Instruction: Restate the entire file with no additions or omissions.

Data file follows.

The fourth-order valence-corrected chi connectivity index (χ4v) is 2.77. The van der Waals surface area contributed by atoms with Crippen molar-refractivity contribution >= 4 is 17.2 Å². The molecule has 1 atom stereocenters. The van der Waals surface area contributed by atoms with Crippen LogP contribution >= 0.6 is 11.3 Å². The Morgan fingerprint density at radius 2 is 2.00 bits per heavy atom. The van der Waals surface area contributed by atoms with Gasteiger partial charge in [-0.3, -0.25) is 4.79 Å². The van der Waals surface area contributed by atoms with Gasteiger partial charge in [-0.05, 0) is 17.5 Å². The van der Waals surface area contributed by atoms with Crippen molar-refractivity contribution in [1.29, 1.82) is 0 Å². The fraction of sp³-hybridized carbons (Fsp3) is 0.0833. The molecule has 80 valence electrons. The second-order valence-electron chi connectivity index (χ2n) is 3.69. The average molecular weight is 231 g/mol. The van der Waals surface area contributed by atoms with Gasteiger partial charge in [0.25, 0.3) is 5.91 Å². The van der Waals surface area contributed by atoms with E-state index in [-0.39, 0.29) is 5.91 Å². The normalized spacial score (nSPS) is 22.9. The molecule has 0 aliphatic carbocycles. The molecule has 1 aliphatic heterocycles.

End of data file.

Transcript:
The fourth-order valence-corrected chi connectivity index (χ4v) is 2.77. The van der Waals surface area contributed by atoms with Crippen molar-refractivity contribution >= 4 is 17.2 Å². The molecule has 1 atom stereocenters. The van der Waals surface area contributed by atoms with Crippen LogP contribution >= 0.6 is 11.3 Å². The Morgan fingerprint density at radius 2 is 2.00 bits per heavy atom. The van der Waals surface area contributed by atoms with Gasteiger partial charge in [-0.3, -0.25) is 4.79 Å². The van der Waals surface area contributed by atoms with Gasteiger partial charge in [-0.05, 0) is 17.5 Å². The van der Waals surface area contributed by atoms with Crippen molar-refractivity contribution in [1.29, 1.82) is 0 Å². The fraction of sp³-hybridized carbons (Fsp3) is 0.0833. The molecule has 80 valence electrons. The second-order valence-electron chi connectivity index (χ2n) is 3.69. The average molecular weight is 231 g/mol. The van der Waals surface area contributed by atoms with Gasteiger partial charge in [0.25, 0.3) is 5.91 Å². The van der Waals surface area contributed by atoms with E-state index in [-0.39, 0.29) is 5.91 Å². The normalized spacial score (nSPS) is 22.9. The molecule has 0 aliphatic carbocycles. The molecule has 1 aliphatic heterocycles.